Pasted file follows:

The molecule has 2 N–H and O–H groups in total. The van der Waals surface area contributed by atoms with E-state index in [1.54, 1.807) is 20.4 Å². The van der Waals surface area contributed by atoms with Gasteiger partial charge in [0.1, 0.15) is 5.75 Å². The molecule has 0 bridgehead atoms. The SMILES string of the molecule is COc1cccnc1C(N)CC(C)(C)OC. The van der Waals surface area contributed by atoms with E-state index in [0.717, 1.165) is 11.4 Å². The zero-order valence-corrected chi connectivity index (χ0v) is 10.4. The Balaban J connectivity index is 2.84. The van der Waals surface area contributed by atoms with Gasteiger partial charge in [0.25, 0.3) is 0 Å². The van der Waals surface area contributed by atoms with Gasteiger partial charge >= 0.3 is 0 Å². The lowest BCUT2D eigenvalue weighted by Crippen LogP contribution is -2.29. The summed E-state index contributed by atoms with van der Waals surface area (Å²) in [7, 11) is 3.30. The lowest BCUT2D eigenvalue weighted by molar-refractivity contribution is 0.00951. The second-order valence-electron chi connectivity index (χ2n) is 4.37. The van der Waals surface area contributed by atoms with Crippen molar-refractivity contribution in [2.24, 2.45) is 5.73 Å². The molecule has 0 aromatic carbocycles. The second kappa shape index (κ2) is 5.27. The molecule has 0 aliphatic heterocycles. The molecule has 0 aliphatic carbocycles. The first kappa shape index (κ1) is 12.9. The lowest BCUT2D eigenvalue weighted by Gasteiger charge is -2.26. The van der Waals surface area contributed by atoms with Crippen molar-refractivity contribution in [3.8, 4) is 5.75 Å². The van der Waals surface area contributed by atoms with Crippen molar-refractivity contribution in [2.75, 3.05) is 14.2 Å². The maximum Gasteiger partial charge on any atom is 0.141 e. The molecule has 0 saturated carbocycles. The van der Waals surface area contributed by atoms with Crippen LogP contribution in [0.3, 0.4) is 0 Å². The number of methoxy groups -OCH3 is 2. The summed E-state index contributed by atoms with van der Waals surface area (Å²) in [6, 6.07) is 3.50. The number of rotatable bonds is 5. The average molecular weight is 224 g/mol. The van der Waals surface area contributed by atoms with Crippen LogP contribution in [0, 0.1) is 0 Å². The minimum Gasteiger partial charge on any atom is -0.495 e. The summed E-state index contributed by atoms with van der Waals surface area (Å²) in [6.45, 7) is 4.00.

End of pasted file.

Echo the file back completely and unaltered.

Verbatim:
The molecule has 2 N–H and O–H groups in total. The van der Waals surface area contributed by atoms with E-state index in [1.54, 1.807) is 20.4 Å². The van der Waals surface area contributed by atoms with Gasteiger partial charge in [0.1, 0.15) is 5.75 Å². The molecule has 0 bridgehead atoms. The SMILES string of the molecule is COc1cccnc1C(N)CC(C)(C)OC. The van der Waals surface area contributed by atoms with E-state index in [0.717, 1.165) is 11.4 Å². The zero-order valence-corrected chi connectivity index (χ0v) is 10.4. The Balaban J connectivity index is 2.84. The van der Waals surface area contributed by atoms with Gasteiger partial charge in [0.25, 0.3) is 0 Å². The van der Waals surface area contributed by atoms with Gasteiger partial charge >= 0.3 is 0 Å². The lowest BCUT2D eigenvalue weighted by Crippen LogP contribution is -2.29. The summed E-state index contributed by atoms with van der Waals surface area (Å²) in [7, 11) is 3.30. The lowest BCUT2D eigenvalue weighted by molar-refractivity contribution is 0.00951. The second-order valence-electron chi connectivity index (χ2n) is 4.37. The van der Waals surface area contributed by atoms with Crippen molar-refractivity contribution in [2.24, 2.45) is 5.73 Å². The molecule has 0 aromatic carbocycles. The second kappa shape index (κ2) is 5.27. The molecule has 0 aliphatic heterocycles. The molecule has 0 aliphatic carbocycles. The first kappa shape index (κ1) is 12.9. The lowest BCUT2D eigenvalue weighted by Gasteiger charge is -2.26. The van der Waals surface area contributed by atoms with Crippen molar-refractivity contribution in [3.8, 4) is 5.75 Å². The van der Waals surface area contributed by atoms with Crippen molar-refractivity contribution in [2.75, 3.05) is 14.2 Å². The maximum Gasteiger partial charge on any atom is 0.141 e. The molecule has 0 saturated carbocycles. The van der Waals surface area contributed by atoms with Crippen LogP contribution in [0.3, 0.4) is 0 Å². The number of methoxy groups -OCH3 is 2. The summed E-state index contributed by atoms with van der Waals surface area (Å²) in [6, 6.07) is 3.50. The number of rotatable bonds is 5. The average molecular weight is 224 g/mol. The van der Waals surface area contributed by atoms with Crippen LogP contribution in [0, 0.1) is 0 Å². The minimum Gasteiger partial charge on any atom is -0.495 e. The summed E-state index contributed by atoms with van der Waals surface area (Å²) in [6.45, 7) is 4.00.